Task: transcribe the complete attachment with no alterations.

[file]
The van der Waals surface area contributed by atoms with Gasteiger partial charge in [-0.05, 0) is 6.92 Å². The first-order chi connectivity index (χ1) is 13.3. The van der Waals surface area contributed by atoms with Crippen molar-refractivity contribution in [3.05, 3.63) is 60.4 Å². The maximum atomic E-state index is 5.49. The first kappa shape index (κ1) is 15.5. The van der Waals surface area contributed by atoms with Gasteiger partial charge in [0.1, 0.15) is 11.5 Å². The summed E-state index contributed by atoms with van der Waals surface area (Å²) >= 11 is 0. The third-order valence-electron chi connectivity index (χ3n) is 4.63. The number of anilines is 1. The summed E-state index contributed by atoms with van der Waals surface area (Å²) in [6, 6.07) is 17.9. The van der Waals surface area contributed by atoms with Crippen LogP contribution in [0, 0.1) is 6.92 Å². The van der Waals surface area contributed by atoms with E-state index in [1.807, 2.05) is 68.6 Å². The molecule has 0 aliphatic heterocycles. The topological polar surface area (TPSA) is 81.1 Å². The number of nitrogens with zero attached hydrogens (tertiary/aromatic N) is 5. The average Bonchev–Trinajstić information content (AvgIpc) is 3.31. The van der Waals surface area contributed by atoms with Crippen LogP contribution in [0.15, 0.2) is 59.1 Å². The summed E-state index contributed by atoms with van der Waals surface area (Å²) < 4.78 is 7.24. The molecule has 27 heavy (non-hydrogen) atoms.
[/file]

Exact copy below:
The van der Waals surface area contributed by atoms with Gasteiger partial charge in [-0.05, 0) is 6.92 Å². The first-order chi connectivity index (χ1) is 13.3. The van der Waals surface area contributed by atoms with Crippen molar-refractivity contribution in [3.05, 3.63) is 60.4 Å². The maximum atomic E-state index is 5.49. The first kappa shape index (κ1) is 15.5. The van der Waals surface area contributed by atoms with Gasteiger partial charge in [0.1, 0.15) is 11.5 Å². The summed E-state index contributed by atoms with van der Waals surface area (Å²) >= 11 is 0. The third-order valence-electron chi connectivity index (χ3n) is 4.63. The number of anilines is 1. The summed E-state index contributed by atoms with van der Waals surface area (Å²) in [6, 6.07) is 17.9. The van der Waals surface area contributed by atoms with Crippen LogP contribution in [0, 0.1) is 6.92 Å². The van der Waals surface area contributed by atoms with E-state index in [1.807, 2.05) is 68.6 Å². The molecule has 0 aliphatic heterocycles. The topological polar surface area (TPSA) is 81.1 Å². The number of nitrogens with zero attached hydrogens (tertiary/aromatic N) is 5. The average Bonchev–Trinajstić information content (AvgIpc) is 3.31. The van der Waals surface area contributed by atoms with Crippen LogP contribution in [0.15, 0.2) is 59.1 Å². The summed E-state index contributed by atoms with van der Waals surface area (Å²) < 4.78 is 7.24. The molecule has 27 heavy (non-hydrogen) atoms.